The Warm-ups are just the beginning. Fuel Poverty Action will becontinuing to challenge the energy companies monopoly and the government’s complicity, and keeping up the push for an energy system that works for people’s needs, not corporate greed.

For more information and updates about Fuel Poverty Action, check our website ( fuelpovertyaction.wordpress.com), follow us on Twitter @FuelPovAction and find us on Facebook (http://on.fb.me/v8pXT0).

*LEWISHAM, LONDON: TOWN HALL*
30-40 activists and residents from Lewisham occupied and Warmed-up inside Lewisham Town Hall. They staged a peoples’ forum inside, where people shared their experiences of unaffordable energy bills and expressed their anger at the profiteering energy companies and complicit government. People discussed the many examples of community controlled renewable energy projects across the country and how we might transition Lewisham and, more broadly, the UK, to a democratic energy system that works for people’s needs. After the peoples’ forum, people moved outside and got even more toasty around a bonfire of burning energy bills!

LEEDS: COUNCIL OFFICES
A group of a dozen activists from Leeds Fuel Poverty Action and local residents staged a Winter Warm Up protest at Leeds City Council’s Leonardo Building which houses the Sustainable Development Unit. The group used the morning to discuss how to achieve a fair and more equitable energy economy that no longer forces bill payers to choose between ‘eating or heating’. The group later moved to the Merrion Centre where they handed out leaflets and talked to members of the public, but were forcibly removed within minutes. In addition, the Leeds Fuel Poverty Action campaign has linked up with church, resident and community groups across the city to involve those who are most affected by the issue.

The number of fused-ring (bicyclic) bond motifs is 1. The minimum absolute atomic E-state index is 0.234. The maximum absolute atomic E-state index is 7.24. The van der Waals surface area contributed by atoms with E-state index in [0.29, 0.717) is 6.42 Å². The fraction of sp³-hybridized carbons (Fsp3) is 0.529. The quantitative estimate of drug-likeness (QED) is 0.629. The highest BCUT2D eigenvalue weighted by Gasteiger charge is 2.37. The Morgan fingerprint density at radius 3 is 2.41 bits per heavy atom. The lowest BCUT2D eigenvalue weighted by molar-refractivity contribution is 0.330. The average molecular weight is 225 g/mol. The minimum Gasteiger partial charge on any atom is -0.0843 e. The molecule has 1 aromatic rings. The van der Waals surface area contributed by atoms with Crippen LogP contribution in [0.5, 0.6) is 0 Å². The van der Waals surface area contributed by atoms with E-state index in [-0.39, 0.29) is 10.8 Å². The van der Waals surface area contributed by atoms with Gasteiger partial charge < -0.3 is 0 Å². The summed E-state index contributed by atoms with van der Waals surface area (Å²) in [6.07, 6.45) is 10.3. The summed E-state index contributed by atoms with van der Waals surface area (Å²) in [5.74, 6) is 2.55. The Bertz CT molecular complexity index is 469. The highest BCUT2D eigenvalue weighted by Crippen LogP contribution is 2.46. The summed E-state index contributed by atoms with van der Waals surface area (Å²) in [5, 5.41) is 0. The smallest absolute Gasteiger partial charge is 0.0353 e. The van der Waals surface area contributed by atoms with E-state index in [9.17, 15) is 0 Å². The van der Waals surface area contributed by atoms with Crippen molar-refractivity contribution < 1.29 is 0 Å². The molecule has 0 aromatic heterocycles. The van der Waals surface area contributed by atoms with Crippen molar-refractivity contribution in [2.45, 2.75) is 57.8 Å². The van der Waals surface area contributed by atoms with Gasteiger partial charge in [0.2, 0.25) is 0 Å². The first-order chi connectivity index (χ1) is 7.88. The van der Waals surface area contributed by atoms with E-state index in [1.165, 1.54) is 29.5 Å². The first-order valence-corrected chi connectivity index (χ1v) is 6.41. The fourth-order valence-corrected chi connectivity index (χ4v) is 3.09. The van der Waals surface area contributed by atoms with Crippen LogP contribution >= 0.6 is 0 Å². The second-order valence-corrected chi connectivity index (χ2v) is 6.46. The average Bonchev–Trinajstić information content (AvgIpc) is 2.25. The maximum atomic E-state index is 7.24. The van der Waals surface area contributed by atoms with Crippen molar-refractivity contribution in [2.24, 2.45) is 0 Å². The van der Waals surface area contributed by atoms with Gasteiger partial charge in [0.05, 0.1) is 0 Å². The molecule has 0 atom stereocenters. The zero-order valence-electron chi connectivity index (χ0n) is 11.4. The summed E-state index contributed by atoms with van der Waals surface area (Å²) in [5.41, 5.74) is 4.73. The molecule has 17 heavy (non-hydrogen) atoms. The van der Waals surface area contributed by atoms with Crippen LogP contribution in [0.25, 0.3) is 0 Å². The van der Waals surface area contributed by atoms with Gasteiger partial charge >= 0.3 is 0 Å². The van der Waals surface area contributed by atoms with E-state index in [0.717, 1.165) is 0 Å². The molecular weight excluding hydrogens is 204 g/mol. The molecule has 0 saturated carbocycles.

SWINDON: NPOWER HQ
A group of fuel poverty activists from Oxford played a game of giant-sized Corporate Monopoly right outside Npower Headquarters. Puzzled employees and passers-by received a flyer that outlined why they were there. The game demonstrated that we could all have a better, fairer energy system by managing affordable fuel for ourselves. On the other hand, Npower is hiking prices whilst failing to invest enough in green energy. Through community action we can all get out of the cold and create an energy system that works for public interest and not for private gain.

MANCHESTER: BILLBOARDS
Billboards in Manchester were transformed in protest over the Big Six energy companies’ pricing and climate policies.

LONDON: EDF HQ
Anti-nuclear campaign group, Boycott EDF (http://boycottedf.org.uk/), targeted the UK headquarters of EDF Energy. French energy giant EDF Energy are making record profits from pushing up our energy bills while spearheading the government’s drive to build eight new nuclear power stations around England, starting with Hinkley Point in Somerset. Activists grouped outside EDF’s HQ with banners and leaflets saying ‘EDF Energy: exploiting the poor, polluting the planet’.

LONDON: RBS
A dozen activists from the Energy, Equity and Environment group of Occupy London made themselves at home in a carpeted Fleet St branch of RBS, enjoying its leather chairs and even an open fire. They held an assembly in the bank, pointing out that while RBS, bailed out with billions of pounds of public money, was handing over a million in a bonus to their chief executive, thousands of people were dying of cold because they couldn’t afford to heat their homes – or couldn’t afford a home in the first place! RBS is also the biggest financial investor in fossil fuels. Death from fuel poverty and death from climate change were two sides of the same filthy RBS coin.